Manager of overcrowded Peterborough house with blocked fire escape fined by court

A man who managed an overcrowded and dangerous house in Peterborough has been ordered to pay more than £1,000 at court.

Tuesday, 18th September 2018, 10:27 pm
Updated Tuesday, 18th September 2018, 11:33 pm
Peterborough Magistrates' Court

Akram Ayub (54) managed the house of multiple occupation (HMO) in Russell Street last year.

He was in charge of the property when council inspectors visited in October - and found 13 people living in the three bedroom property. The inspectors also found mold in the kitchen and bathroom, the fire escape blocked, and a number of broken windows.

Yesterday Ayub, of Russell Street, pleaded guilty to eight counts of failing to comply with regulations in respect of management of housing in multiple occupation.

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He was fined £57, and ordered to pay costs of £960 and a victim surcharge of £30.

Colin Miles, prosecuting for Peterborough City Council, said: "There were 12 or 13 people living in the property. One upstairs room had five people living in it, one had four people, and there was one person in the middle room. One person was sleeping in the communal lounge, while one person was in the front room.

"There were belongings and electric extension cables all over the property.

"The fire escape leads from the kitchen to a covered passage, which was blocked by bicycles. The gate at the end was also padlocked - which would mean people trapped in the yard if there was a fire.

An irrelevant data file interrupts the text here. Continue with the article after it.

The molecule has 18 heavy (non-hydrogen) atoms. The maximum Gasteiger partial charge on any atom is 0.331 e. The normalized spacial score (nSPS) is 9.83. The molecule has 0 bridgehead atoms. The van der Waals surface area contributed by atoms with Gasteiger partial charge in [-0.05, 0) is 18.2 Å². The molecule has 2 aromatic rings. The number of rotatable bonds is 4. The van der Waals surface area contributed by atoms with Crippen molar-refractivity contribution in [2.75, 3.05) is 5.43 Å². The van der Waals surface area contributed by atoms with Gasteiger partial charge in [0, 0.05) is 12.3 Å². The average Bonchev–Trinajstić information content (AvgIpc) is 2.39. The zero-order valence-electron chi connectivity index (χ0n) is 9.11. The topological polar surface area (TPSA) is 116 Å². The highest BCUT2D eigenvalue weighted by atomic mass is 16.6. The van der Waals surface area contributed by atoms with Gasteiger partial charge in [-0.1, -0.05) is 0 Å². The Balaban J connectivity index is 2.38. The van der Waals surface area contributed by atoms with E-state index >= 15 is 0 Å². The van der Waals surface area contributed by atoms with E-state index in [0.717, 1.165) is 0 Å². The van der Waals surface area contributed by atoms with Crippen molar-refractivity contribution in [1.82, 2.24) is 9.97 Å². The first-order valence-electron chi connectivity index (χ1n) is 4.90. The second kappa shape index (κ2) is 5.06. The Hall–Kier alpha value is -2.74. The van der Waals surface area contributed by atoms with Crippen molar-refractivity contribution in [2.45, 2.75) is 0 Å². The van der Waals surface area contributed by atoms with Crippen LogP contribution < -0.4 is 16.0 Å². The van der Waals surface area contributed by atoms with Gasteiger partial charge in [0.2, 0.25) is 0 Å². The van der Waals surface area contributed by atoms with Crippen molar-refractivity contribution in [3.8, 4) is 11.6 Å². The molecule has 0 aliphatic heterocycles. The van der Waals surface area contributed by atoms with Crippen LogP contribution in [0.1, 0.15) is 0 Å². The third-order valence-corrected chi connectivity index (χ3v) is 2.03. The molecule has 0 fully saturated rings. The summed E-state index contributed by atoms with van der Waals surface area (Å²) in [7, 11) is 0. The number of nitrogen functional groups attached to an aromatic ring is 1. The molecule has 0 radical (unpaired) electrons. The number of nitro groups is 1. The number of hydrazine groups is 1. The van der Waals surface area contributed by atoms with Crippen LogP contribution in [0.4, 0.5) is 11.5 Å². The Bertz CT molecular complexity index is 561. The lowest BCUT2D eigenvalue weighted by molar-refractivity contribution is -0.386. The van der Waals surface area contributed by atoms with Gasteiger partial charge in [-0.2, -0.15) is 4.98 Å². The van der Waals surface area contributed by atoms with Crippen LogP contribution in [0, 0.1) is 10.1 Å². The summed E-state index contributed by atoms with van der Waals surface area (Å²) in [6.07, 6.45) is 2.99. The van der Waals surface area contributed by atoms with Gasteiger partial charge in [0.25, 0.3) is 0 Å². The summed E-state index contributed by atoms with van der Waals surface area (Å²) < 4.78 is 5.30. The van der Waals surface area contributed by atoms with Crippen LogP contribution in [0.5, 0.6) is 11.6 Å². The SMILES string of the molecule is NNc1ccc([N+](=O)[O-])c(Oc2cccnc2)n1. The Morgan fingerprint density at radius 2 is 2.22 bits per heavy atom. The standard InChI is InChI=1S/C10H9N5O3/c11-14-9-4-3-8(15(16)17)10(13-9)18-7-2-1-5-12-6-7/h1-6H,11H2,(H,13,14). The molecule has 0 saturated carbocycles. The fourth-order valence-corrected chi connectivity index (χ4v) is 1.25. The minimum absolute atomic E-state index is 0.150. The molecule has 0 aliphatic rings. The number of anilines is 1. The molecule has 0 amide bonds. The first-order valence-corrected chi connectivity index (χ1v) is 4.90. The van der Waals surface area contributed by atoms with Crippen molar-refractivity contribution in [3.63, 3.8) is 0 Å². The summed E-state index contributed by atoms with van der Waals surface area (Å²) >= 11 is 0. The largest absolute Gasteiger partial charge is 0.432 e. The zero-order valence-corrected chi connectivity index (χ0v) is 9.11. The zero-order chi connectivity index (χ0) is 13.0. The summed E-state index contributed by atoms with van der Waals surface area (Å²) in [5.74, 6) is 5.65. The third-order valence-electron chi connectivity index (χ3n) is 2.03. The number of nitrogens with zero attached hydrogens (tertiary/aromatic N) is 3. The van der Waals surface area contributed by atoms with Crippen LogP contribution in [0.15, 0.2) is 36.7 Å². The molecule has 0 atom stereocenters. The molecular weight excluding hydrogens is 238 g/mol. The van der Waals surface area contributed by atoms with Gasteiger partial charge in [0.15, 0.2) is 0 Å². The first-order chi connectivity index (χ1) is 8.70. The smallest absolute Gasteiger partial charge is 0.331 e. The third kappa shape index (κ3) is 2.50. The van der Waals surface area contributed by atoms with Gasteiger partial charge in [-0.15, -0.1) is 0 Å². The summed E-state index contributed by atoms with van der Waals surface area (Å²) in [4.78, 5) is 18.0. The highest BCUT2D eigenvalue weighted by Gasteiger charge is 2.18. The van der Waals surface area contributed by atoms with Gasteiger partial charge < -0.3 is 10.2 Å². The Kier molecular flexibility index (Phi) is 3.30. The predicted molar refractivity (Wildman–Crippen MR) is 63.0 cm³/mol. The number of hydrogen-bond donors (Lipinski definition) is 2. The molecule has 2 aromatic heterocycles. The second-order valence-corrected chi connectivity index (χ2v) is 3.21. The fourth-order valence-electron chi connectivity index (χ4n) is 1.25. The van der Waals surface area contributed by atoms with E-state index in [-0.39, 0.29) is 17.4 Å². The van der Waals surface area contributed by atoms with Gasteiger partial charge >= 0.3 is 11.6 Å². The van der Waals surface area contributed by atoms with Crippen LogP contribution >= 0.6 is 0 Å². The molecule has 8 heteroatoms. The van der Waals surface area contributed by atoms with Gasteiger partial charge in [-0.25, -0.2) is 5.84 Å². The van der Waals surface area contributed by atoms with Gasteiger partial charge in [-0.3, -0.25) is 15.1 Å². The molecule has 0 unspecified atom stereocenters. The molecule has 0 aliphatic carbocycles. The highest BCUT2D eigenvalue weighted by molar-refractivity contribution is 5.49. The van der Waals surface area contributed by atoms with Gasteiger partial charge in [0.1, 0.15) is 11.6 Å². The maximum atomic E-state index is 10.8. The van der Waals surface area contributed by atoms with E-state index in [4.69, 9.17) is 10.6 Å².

"There was mold in the lounge, kitchen and bathroom."

Mr Miles also said a number of windows could either not open or close, and a the handrail at the staircase was broken.

Andrew Cave, defending, told the court Ayub was a friend of the owners, and was managing the property as he worked next door.

He said: "The house was not in a great state.

"There were supposed to be five people living there, but when he went round they said the others were just friends staying for a short while.

"He said things would be fixed, but they would be broken again a few weeks later. The tenants were the ones who locked the gate.

"This house was a poisoned chalice. When the council came round and started the prosecution, it actually helped him, as he was able to evict the residents. It has been a blessing."

Mr Cave said after the tenants were evicted, £12,000 had been spent on repairs and renovations at the house, and a new family had moved in.